Despite the severe flaws that were described in the report, our nation’s K-12 public schools continue to operate at status quo levels.  Frederick Hess, director of education policy at the American Enterprise Institute, stated that if we were on own our 20 yard line in 1983, we currently find ourselves at the 25, 26 yard line. The biggest fear is that America’s public school system will continue to remain at that status quo for a long period of time, as Congress has decided to make education a partisan issue. As a result, the last bi-partisan education reform occurred 12 years ago when President Bush introduced No Child Left Behind (NCLB). Since then, NCLB has expired and both parties have effectively shut down their counter-parts’ attempts at passing a new ESEA Reauthorization bill.

However, not everything in K-12 education is going downhill. Recent data shows that American schools are doing a better job at preparing its 4th and 8th grade students in areas like math and reading, as compared to 1983. Also, America is going in the right direction in ensuring that all students have access to STEM (Science, Technology, Engineering, Mathematics) courses during their middle and high school career.  This will help prepare these students to compete for jobs in STEM careers, which is the fastest growing labor market. The quality of teaching – a vastly important yet underappreciated job – has also improved. Teachers in the United States do the best they can when they are constantly bombarded by budget cuts, teacher unions that fight for the union’s interest and not the changes that teacher’s themselves want to see implemented, and a rising amount of students who are coming from dysfunctional households, where teachers have to be both an instructor and a de-facto parent.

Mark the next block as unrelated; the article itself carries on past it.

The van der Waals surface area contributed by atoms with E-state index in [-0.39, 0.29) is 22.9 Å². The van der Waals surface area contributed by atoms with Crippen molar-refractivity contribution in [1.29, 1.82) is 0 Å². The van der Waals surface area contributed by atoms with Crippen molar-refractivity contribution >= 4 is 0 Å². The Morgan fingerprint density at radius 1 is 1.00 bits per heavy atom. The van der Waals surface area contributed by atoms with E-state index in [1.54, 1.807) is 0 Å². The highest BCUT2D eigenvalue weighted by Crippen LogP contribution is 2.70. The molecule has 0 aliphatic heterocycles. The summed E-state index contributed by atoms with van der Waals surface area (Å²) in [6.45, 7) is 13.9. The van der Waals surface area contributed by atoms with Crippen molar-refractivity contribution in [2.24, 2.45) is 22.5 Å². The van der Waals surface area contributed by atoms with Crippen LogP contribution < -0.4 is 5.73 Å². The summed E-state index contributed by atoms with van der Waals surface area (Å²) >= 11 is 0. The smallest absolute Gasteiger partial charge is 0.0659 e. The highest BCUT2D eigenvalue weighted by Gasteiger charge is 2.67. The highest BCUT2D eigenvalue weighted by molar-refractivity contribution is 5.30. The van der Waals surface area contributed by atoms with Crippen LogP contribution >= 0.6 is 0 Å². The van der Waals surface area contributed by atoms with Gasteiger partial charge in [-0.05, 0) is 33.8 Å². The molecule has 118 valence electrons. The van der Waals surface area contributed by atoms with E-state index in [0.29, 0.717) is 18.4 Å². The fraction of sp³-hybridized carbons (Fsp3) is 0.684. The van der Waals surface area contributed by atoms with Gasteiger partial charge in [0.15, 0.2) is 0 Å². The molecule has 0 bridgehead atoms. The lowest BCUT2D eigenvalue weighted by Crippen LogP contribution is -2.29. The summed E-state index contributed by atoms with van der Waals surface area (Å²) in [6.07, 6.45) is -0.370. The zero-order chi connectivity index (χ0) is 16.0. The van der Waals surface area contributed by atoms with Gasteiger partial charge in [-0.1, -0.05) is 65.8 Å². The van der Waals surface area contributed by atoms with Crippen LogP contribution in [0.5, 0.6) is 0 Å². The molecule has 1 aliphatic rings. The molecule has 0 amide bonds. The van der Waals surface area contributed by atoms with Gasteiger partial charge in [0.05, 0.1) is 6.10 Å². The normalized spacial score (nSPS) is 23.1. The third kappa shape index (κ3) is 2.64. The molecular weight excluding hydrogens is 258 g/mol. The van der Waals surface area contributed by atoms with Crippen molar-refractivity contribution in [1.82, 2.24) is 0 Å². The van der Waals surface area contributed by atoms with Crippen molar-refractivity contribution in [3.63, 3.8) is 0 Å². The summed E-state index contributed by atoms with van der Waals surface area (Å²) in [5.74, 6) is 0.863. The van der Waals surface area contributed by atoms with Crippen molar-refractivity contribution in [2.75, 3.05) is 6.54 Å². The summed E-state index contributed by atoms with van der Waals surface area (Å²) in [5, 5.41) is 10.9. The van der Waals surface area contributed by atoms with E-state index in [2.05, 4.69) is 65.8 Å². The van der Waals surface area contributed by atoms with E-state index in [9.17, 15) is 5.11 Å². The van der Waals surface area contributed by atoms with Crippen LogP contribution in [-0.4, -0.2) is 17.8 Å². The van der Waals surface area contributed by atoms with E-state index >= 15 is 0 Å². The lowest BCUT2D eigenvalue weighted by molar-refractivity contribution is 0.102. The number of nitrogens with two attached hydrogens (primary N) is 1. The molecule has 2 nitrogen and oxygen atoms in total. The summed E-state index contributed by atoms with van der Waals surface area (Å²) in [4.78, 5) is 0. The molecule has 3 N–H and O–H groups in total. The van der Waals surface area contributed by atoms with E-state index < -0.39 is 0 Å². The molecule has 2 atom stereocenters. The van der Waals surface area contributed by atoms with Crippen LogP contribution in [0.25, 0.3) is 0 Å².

George Washington Carver, an African American scientist, once stated that education is the key to unlock the golden door of freedom. He made this statement during a time when school segregation was justified under Plessey v. Fergusson (1896) and minority students, mainly African Americans, were segregated and subjected to an inferior education. As a result, in the name of equal and quality education, these students endured bodily pain, numerous death threats, and consistent verbal abuse, by those denying them the right to equal education. That generation of students sacrificed their life on a daily basis to get an education, yet students today treat education as a luxury. They forget the struggles by those who fought, some giving their lives, to make education a right for all students, because they understood that education is the gateway to a better life.

This is why improving the education of minority students living in low-income neighborhoods should become the main priority of Congress and the administration. As a society, we have fought to make education what it is today, which mandates that all students regardless of ethnicity or background have access to school. Now its up to us as a nation to collectively fight to ensure that all schools, regardless of location and socio-economic makeup, gives each and every American student quality K-12 education.